"Inclusiveness work has brought our staff closer together. We understand where we are coming from and we now have a more efficient process. Our benchmarks (in our inclusiveness blueprint) help us to be intentional and hold us accountable for our values." -Chris Armijo, The Partnership for Families & Children

"We have found that the single most important thing to do is to do something. If you feel that your organization doesn't have the time and resources to do a large inclusiveness plan, then start with something smaller. Once you have that first step and you see the results from it, you will be encouraged to move on and do more." -Bonnie McCune, Colorado State Library, Special Populations and Issues Committee

"To be inclusive in the community, we had to start by being inclusive with ourselves. All board meetings are now open, and since that decision was made, there hasn't been a meeting without volunteers and interns present. They're taking more ownership of the organization, thereby helping us expand our capacity."  - A.J. Clemmens, Colorado Women's Agenda

"Our (inclusiveness) committee is a vehicle for implementing change, which sometimes can be lacking in businesses and organizations. It's a mechanism that helps us adapt to all kinds of change." -Bonnie McCune, Colorado State Library, Special Populations and Issues Committee

"The more inclusive we are, the more doors will be open to us in the community, in terms of support. I want us to be in front of as many communities as possible, to be able to tap into financial resources and human resources." -Terrell Curtis, The Delores Project

"The relationships here are so much more authentic (as a result of engaging in inclusiveness work). The inclusiveness work has created space where vulnerability is okay. I have felt myself redefining relationships, and unexpected people are coming out to support me in unexpected times."  -Jamie Morgan, Community Resource Center

"It is important to go the distance, and you need to spread inclusiveness work out over time, take it in reasonable doses. It is not a quick fix. You don't want to rush and risk being too intense." -Marcia Fulton, The Odyssey School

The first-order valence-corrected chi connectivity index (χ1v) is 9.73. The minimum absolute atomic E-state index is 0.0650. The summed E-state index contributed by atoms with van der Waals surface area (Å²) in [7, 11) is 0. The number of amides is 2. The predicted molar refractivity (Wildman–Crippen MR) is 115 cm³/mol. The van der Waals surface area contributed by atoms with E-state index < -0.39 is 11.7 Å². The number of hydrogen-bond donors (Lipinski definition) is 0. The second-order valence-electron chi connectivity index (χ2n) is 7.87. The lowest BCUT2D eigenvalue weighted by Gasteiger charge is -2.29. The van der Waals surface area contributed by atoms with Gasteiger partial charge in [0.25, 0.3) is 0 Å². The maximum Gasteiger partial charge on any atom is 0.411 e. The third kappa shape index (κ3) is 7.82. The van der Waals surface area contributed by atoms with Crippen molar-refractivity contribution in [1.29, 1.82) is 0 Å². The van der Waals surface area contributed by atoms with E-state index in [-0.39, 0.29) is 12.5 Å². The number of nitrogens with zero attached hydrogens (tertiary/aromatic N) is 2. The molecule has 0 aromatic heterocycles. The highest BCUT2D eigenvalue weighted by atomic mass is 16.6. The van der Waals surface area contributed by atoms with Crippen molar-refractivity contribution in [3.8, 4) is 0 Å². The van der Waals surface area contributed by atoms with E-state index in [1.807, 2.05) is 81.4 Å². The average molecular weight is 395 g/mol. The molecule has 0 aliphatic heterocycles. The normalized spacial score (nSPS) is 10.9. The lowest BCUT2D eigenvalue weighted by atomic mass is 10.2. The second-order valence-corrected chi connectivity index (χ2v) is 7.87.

"I see how much of inclusiveness work is a learning process--even for the experts who are guiding us." -Scott Shields, Family Tree

"Inclusiveness now filters into discussions at every level of the organization." -Mare Trevathan, Curious Theatre

"Inclusiveness work is a natural part of organizational development. It will not be an add-on; it will be ingrained in all that we are doing." -Terrell Curtis, The Delores Project

"We as an agency are better than we were before we started the process. However, we have a long way to go. While I think we have all reached a certain level of awareness and understanding, we have the day-to-day challenges of having that awareness make a difference in how we operate as an agency, both internally and with the communities we serve. This awareness must translate into internal and external policies and practices that promote the value of Inclusiveness. This is our ongoing challenge."  - Maureen Farrell-Stevenson, Colorado Center on Law and Policy

"There's a pride we all feel here, that we are doign a good job of figuring this out. And we know that we will need to continue to keep figuring it out." -Jennifer Walker, The Women's Crisis and Family Outreach Center

"We are dedicating staff and meeting time (to do inclusiveness work); we are not making this a side-line project." -Scott Shields, Family Tree

 "I like to use an analogy to convince people to think long-term about the benefits of doing inclusiveness work: you weren't the same person five years ago and you won't be the same person in another five years, You will change, just like your community is changing and will continue to change. You need to plan for change." -Jennifer Walker, The Women's Crisis and Family Outreach Center


Do one thing everyday that scares you. Those small things that make us uncomfortable help us build courage to do the work we do.
     Eleanor Roosevelt